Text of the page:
Field Allotments at Amerton
By Mrs FM
Herbs & Other
Issues And Going Green.
And Other Climbing Plants.
Alan J Hartley
The Field Maple is the
UK’s only native Maple and is otherwise called Acer Campestre. Growing
up to some 20m it is not a small tree and like all Acers has a
relatively large canopy. For anyone who has a big field in which to
plant a tree the Maple is great for a large range of Wild life. Many
Aphids feed on it and those in turn provide food for predators like
Ladybirds, Hoverfly and Birds. The leaves of the Field Maple are also
food for the caterpillars of several moth species, and the nectar and
Pollen of its flowers, attracts bees and birds.
Although the UK has only one species of native Acer, around the World,
there are 100s of species and cultivars. They vary in size enormously
and many would be far too big for a back garden, but most of the
Japanese varieties are smaller with many being small enough to grow in
pots or large tubs. Most Acers prefer a slightly acidic, or ericaceous
compost and container grown plants may need their roots protected in a
hard winter as pots can freeze solid in winter causing root damage. A
late spring frost may also damage the tender, emerging, young leaves, as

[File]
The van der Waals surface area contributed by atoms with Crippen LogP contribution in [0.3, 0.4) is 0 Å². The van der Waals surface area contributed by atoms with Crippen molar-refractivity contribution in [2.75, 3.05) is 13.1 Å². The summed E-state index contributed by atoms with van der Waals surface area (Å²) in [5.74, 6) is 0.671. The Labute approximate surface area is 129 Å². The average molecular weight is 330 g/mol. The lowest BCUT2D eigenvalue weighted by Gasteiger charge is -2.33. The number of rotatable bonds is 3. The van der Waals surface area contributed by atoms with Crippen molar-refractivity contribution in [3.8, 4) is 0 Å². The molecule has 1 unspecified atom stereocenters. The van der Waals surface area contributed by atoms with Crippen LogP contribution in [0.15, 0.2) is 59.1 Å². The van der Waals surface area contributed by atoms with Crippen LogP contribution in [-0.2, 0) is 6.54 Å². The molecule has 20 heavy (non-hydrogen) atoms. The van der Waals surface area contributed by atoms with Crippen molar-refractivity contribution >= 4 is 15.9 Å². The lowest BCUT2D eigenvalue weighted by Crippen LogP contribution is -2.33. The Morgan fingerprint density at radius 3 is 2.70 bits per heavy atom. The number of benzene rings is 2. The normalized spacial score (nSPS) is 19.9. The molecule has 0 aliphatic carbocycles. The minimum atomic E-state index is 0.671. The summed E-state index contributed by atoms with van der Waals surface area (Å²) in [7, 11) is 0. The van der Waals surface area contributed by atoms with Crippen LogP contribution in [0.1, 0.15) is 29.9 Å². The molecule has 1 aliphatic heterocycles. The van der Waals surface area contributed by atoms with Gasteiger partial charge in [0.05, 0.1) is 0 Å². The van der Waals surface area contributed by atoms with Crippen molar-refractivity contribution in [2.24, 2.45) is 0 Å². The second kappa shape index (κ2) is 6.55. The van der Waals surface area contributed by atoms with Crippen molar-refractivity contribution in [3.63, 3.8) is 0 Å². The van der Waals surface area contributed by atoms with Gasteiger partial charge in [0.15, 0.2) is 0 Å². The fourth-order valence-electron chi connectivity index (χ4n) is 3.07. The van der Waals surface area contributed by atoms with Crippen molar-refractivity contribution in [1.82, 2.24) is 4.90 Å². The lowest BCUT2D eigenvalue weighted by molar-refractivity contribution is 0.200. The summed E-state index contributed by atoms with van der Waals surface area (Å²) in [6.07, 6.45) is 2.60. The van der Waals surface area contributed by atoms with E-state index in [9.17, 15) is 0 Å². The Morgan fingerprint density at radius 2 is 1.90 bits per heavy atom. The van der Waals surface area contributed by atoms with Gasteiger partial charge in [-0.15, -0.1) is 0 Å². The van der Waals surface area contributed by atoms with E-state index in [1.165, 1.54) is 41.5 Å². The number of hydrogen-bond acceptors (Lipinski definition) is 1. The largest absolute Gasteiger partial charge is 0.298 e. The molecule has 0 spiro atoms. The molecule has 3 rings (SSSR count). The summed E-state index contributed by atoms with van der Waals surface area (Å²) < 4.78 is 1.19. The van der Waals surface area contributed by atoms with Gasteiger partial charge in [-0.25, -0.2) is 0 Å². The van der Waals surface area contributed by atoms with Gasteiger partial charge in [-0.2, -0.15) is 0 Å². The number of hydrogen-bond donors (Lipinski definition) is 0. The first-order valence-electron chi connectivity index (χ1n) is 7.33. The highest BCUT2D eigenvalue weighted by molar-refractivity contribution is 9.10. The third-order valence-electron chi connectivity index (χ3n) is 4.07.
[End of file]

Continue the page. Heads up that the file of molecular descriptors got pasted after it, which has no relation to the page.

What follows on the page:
trees start into growth quite early in the season.
Leaves of Acers seem to come in all the colours of the rainbow with
colours ranging from dark purples through to coppery reds, golden
yellows and even variegated types. Then, in the Autumn, they change
colour to give an even more spectacular show.
Acer Palmatum Disectum is one of the more popular varieties here in the
UK and as its name suggests the leaves look as though they have had most
of the leaf cut away to leave a skeleton of a leaf remaining.
Japanese Maples are slow growing, deciduous trees that are prone to
having their leaves scorched by hot, or dry winds. Preferring a little
light shade they do not like hot midday sun, but nor do they like water
logged soil either. If conditions are too wet they can be prone to root
rot, (a fungal disease,) and indeed in poor, or unsuitable conditions
they can be susceptible to honey fungus, powdery mildew, Verticillium
Wilt and pests such as Aphids, Mites and Scale Insects.
If trees are healthy and in good shape it is not recommended to prune
them, but if branches need to be cut, pruning should be done in late
summer, or early autumn, to prevent the cuts from bleeding.